It takes two

Now that Advent is well and truly on us, and the tree is up and glinting (the Spanish Lady looking good for her age I’m pleased to say) the radio is now gradually filling up with Christmas songs. A few of these songs are not actually that bad, which is a bit of a miracle in itself as listening to some Christmas songs is like getting teeth extracted, without anaesthetic. People usually quote ‘Fairy tale of New York’ as a highpoint, but I’d throw in ‘Christmas Wrapping’ by the Waitresses and Thea Gilmore’s ‘That’ll be Christmas’ as a more recent Christmas tune that is actually a good song too. But this is not really what I wanted to waffle about this week.
It started with a Christmas song. Well, it is a ‘winter song’ I guess rather than being explicitly Christmassy, but ‘Baby, it’s cold outside’ does have a naughty festivity to it. Well, the version I was listening to is my favourite one, with Tom Jones and Cerys Matthews from the Reload album back in 1999. Tom has never sounded dodgier and Cerys Matthews has one of those voices that just fits this song like a glove (and post song giggles and ‘bloody freezing innit?’ comments always cracks me up. Reload was an interesting album, a successful piece of reinvention marketing by Jones to bring him to a younger audience by doing duets with various more recent stars, a strategy that several have tried with varying degrees of success. Reload works I think as the songs are well chosen and some of the collaborators do sound as though they are enjoying themselves and enjoying working with an all-time great vocalist.
So what’s my point?
Well, they are alive. At the moment everyone seems to want to sing with dead people. It’s very odd and in my mind distinctly creepy. Some of the people having a go mixing their vocals in with someone who long since left the mortal coil are young and/or upcoming (e.g. Gregory Porter, who I like a lot, warbling along with Julie London on ‘Fly me to the Moon’). Julie London died in 2000. But it is not just the new folks, everyone is at it, as a glance at Barry Manilow’s new album reveals.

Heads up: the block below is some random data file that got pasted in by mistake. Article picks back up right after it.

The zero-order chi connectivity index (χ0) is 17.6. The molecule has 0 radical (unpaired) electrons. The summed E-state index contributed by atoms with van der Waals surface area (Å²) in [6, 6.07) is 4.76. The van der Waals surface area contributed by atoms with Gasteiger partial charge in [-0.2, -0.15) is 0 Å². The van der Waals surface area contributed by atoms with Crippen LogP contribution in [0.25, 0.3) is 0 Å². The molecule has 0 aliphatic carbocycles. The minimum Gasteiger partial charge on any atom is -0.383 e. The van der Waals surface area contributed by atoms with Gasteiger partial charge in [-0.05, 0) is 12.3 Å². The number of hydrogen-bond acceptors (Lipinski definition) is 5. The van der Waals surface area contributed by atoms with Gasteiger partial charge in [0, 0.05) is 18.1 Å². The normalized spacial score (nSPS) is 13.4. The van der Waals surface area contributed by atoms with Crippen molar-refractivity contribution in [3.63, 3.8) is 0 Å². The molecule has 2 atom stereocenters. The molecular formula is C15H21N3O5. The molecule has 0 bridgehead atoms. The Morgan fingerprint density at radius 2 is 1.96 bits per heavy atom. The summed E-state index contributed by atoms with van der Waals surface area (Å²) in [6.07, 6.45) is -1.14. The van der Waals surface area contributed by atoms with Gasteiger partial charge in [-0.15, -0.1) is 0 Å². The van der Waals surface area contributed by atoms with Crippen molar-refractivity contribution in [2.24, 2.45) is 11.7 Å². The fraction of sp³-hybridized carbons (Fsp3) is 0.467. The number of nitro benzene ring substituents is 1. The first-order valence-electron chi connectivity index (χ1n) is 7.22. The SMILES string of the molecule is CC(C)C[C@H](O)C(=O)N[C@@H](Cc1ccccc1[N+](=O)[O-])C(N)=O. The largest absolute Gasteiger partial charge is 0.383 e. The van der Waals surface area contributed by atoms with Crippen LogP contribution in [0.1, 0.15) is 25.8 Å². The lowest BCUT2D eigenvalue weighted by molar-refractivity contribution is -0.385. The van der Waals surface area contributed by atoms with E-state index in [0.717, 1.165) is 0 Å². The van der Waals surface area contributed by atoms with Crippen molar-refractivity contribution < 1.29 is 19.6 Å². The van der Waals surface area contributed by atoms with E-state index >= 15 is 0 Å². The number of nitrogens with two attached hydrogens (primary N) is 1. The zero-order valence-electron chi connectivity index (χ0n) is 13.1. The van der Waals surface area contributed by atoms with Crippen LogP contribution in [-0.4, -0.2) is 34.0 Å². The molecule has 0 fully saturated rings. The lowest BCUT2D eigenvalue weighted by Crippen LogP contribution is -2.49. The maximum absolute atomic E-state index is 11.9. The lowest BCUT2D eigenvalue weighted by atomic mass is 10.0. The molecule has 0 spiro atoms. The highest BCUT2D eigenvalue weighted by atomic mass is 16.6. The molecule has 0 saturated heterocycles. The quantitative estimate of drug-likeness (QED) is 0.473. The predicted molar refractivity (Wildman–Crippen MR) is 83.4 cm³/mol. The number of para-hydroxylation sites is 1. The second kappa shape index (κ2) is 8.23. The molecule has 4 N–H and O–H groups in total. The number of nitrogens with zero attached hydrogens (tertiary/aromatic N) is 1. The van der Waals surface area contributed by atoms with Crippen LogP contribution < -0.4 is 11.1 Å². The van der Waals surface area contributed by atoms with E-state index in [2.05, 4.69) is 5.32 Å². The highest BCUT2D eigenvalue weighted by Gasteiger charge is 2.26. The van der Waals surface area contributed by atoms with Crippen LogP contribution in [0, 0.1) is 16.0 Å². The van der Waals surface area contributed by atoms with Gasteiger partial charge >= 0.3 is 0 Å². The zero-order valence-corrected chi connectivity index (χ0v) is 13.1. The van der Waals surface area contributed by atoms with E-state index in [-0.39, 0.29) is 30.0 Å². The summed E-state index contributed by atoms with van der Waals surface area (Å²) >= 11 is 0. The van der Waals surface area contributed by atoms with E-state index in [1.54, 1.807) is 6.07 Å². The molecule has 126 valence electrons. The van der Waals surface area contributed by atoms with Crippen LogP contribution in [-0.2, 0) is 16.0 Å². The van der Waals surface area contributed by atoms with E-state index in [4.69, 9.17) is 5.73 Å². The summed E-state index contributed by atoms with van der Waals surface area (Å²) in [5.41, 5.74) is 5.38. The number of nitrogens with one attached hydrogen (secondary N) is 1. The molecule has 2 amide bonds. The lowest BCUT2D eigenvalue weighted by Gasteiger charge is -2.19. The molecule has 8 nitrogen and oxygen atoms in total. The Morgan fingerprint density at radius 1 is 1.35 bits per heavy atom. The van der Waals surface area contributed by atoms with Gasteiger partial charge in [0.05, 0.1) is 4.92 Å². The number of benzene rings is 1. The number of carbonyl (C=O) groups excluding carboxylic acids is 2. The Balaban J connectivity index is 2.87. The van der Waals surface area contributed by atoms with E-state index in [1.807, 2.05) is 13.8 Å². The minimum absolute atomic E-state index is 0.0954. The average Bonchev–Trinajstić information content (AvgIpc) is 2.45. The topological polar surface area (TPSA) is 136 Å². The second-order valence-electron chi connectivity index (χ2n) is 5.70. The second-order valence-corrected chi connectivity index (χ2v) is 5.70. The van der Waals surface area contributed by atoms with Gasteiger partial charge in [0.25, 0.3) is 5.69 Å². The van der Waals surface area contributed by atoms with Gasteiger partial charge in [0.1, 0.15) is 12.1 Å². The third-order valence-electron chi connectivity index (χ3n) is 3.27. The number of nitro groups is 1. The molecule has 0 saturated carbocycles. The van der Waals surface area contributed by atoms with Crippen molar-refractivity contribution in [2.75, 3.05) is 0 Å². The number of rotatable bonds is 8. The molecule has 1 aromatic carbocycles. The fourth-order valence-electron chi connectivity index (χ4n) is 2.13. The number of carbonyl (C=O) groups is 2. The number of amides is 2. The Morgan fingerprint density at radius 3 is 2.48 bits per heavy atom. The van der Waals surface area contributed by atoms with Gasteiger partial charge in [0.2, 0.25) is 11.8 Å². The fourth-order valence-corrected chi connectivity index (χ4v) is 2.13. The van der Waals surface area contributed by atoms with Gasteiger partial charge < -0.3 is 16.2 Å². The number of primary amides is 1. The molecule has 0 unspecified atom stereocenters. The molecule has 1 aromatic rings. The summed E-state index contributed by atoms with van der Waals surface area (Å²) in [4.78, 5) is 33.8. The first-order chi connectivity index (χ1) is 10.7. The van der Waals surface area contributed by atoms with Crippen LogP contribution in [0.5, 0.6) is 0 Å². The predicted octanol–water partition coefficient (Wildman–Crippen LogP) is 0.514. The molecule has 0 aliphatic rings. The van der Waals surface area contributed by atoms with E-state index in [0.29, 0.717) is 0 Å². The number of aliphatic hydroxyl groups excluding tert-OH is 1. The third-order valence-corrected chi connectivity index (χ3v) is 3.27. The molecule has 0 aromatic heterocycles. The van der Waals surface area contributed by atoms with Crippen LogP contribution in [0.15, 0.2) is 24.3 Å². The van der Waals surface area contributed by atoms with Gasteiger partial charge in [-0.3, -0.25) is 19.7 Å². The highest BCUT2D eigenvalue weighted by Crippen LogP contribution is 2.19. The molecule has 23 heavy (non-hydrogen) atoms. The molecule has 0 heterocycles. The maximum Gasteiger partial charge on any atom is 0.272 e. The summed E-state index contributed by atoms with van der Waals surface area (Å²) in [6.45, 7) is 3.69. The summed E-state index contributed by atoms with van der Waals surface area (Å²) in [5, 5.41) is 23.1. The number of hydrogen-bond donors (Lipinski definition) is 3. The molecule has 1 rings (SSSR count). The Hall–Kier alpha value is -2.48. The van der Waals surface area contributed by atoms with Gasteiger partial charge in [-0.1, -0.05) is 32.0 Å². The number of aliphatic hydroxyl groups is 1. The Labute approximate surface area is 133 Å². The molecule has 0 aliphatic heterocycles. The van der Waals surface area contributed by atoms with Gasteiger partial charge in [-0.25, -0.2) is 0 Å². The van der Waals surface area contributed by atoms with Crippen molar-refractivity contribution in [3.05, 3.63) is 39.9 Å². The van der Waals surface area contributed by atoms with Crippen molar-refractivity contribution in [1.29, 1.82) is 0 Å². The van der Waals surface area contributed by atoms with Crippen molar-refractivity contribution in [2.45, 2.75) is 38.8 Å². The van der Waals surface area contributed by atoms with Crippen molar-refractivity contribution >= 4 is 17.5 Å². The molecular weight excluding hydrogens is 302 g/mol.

Now, I know that many duets today are not recorded together in the same studio, or even on the same continent. Most are recorded as separate tracks to be mixed later; fair enough. As someone who spends a lot of time at work thinking about the principles of things in order to understand what is a right or wrong decision, it does not take me a huge leap to go from this practical way of getting some interesting records made (although it loses some magic don’t you think?) to creating some fantasy records where one of the tracks is from someone no longer with us. But it just doesn’t feel right to me.
Posthumous music releases are a difficult one, even when endorsed by estates, families and former band mates. It is rather nice to hear a ‘new’ Queen song recently, albeit an inferior one, because for most of us this is totally new and a reminder for us to go back to the massive back catalogue (and a reminder of just how much Freddie Mercury could lift even the mediocre to something better than most of the tosh produced every year). But adding your vocal onto someone else’s track – without their permission – is something different to me. I don’t think it is creating new music. It is more like Damien Hurst daubing some paint on a Rembrandt. I’d much rather the artist just go and record their own cover and create a new interpretation and if they want to duet, why not use someone who is actually still alive? It all seems to me either a cynical exercise in marketing, ego (putting themselves on the same level as an established star of the past) or wish fulfillment. None of which particularly make me feel anything other than slightly creeped out.
Singing along to dead people should be reserved for the restricted audience of your own shower. Create new art with the living.

You’re all doing it wrong